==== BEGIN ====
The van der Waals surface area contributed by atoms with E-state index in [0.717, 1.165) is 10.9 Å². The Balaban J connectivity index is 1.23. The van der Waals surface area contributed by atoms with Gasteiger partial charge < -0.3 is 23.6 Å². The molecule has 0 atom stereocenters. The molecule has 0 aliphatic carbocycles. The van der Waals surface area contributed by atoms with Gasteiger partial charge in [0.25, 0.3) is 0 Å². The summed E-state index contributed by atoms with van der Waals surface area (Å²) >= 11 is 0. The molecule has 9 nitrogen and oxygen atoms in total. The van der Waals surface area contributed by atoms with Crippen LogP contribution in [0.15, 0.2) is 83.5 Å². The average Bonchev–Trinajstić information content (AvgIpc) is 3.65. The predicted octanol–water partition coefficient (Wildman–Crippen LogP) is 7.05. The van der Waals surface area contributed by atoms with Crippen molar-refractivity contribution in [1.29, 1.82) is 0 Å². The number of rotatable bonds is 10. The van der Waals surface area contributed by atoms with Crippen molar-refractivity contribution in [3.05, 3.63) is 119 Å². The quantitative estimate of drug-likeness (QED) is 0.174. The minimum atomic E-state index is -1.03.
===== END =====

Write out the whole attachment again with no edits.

The van der Waals surface area contributed by atoms with E-state index in [0.717, 1.165) is 10.9 Å². The Balaban J connectivity index is 1.23. The van der Waals surface area contributed by atoms with Gasteiger partial charge < -0.3 is 23.6 Å². The molecule has 0 atom stereocenters. The molecule has 0 aliphatic carbocycles. The van der Waals surface area contributed by atoms with Gasteiger partial charge in [0.25, 0.3) is 0 Å². The summed E-state index contributed by atoms with van der Waals surface area (Å²) >= 11 is 0. The molecule has 9 nitrogen and oxygen atoms in total. The van der Waals surface area contributed by atoms with Crippen LogP contribution in [0.15, 0.2) is 83.5 Å². The average Bonchev–Trinajstić information content (AvgIpc) is 3.65. The predicted octanol–water partition coefficient (Wildman–Crippen LogP) is 7.05. The van der Waals surface area contributed by atoms with Crippen molar-refractivity contribution in [1.29, 1.82) is 0 Å². The number of rotatable bonds is 10. The van der Waals surface area contributed by atoms with Crippen molar-refractivity contribution in [3.05, 3.63) is 119 Å². The quantitative estimate of drug-likeness (QED) is 0.174. The minimum atomic E-state index is -1.03.